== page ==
Continuing the saga of introducing you to the foundations of the existence of different cryptocurrencies, this time we will take a look at the EOS project. This is another coin with an interesting history and its own solutions that are worth taking a look at.
Brief history and technical aspects of EOS
EOS is an example of a platform founded on the Ethereum blockchain. Initially, it existed as a classic ERC20 token, but in mid-June 2018, EOS moved to its own mainnet. The creator of the project is a company called Block.One, with Daniel Larimer taking the role of lead developer. He is a well-known figure in the blockchain community, as the co-founder of such crypto projects as BitShares, and Steem.
In order for the EOS.IO platform to come into existence, Block.One on June 26, 2017, began raising capital in the form of an ICO (Initial Coin Offering). The fundraising ended on May 31, 2018, making the ICO process for EOS the longest in cryptocurrency history. The campaign also raised a record amount of as much as 4.2 billion USD.
EOS is a decentralized and open-source platform. It allows the creation of applications (dApps), supports enterprise decentralization (DAC) and the creation of smart contracts. EOS is also the domain of fast transactions. The creators have set a goal of 15,000 transfers per second, while assuming the elimination of fees for their processing. Ultimately, the time in which EOS would confirm transactions is only half a second.
An interesting solution for this blockchain is that it is based on the Delegate Proof of Stake (DPoS) algorithm. This means that EOS token holders vote for 21 delegates who become Block Producers. Consequently, they get paid for processing transactions on the network.
EOS uses an interesting solution for its own network management model. It has arbitration instances such as the EOS Core Arbitration Forum (ECAF), which are tasked with resolving disputes as well as responding to various irregularities. An interesting solution here is that the ECAF has the power to order Blockchain Producers to freeze cryptocurrency wallets when there is a suspicion that the funds contained in them, come from theft or are the result of a hacking attack.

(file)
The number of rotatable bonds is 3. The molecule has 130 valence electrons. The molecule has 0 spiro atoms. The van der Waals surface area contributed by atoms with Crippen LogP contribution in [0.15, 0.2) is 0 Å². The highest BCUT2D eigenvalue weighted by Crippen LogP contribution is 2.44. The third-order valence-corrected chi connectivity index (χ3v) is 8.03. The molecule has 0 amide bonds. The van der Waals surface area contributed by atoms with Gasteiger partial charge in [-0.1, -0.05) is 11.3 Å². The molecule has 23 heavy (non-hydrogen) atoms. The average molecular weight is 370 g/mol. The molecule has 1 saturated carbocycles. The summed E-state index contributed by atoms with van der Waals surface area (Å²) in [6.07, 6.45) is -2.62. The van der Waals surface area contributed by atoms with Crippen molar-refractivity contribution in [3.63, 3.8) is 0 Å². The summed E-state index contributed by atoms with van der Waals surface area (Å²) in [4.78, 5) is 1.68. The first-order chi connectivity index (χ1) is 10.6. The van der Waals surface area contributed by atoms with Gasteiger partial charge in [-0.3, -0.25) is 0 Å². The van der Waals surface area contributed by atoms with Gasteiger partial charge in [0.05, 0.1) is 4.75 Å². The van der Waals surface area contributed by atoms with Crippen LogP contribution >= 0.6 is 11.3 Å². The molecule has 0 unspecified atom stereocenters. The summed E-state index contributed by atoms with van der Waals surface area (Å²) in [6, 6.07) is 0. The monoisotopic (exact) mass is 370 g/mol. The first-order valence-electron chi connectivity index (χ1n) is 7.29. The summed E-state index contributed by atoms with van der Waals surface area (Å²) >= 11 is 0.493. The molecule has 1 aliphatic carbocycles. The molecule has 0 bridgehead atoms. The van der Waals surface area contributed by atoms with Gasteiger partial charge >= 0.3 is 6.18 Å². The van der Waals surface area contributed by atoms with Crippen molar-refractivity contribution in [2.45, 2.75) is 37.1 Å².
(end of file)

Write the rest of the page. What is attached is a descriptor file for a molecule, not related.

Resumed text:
EOS price development
While Block.One was launching its ICO process in June 2017, the EOS token was priced at $0.99. Since then, EOS has rallied to its All Time High, which it finally reached on April 23, 2018. EOS was then valued at $22.71. At the time of writing this article, the coin is oscillating around $3 and is capitalized at 0.25% of the total cryptocurrency market capitalization. Considering the distance that separates EOS from ATH, we can assume that this coin has the potential to become one of the main beneficiaries of the strong altcoin season.
EOS solutions are an innovation of sorts, in an already innovative crypto world. Its spectacular start, backed by a record-breaking capital raised from an ICO, underscores how much confidence this project has. The lack of use of the Proof of Work algorithm, while using a modified version of Proof of Stake, indicates an out-of-the-box approach to creating the world of cryptocurrencies. And as we know, the market really likes projects that are backed by people with broad horizons, who are able to take what is most interesting from well-known solutions and modify them with their own visions. Many of the possibilities of EOS are made possible by the building applications, such as decentralization of businesses and instant transactions. We dare to assume that the so-called “price discovery” that EOS has in front of it during the current bull market may be one of the most interesting on the cryptocurrency market.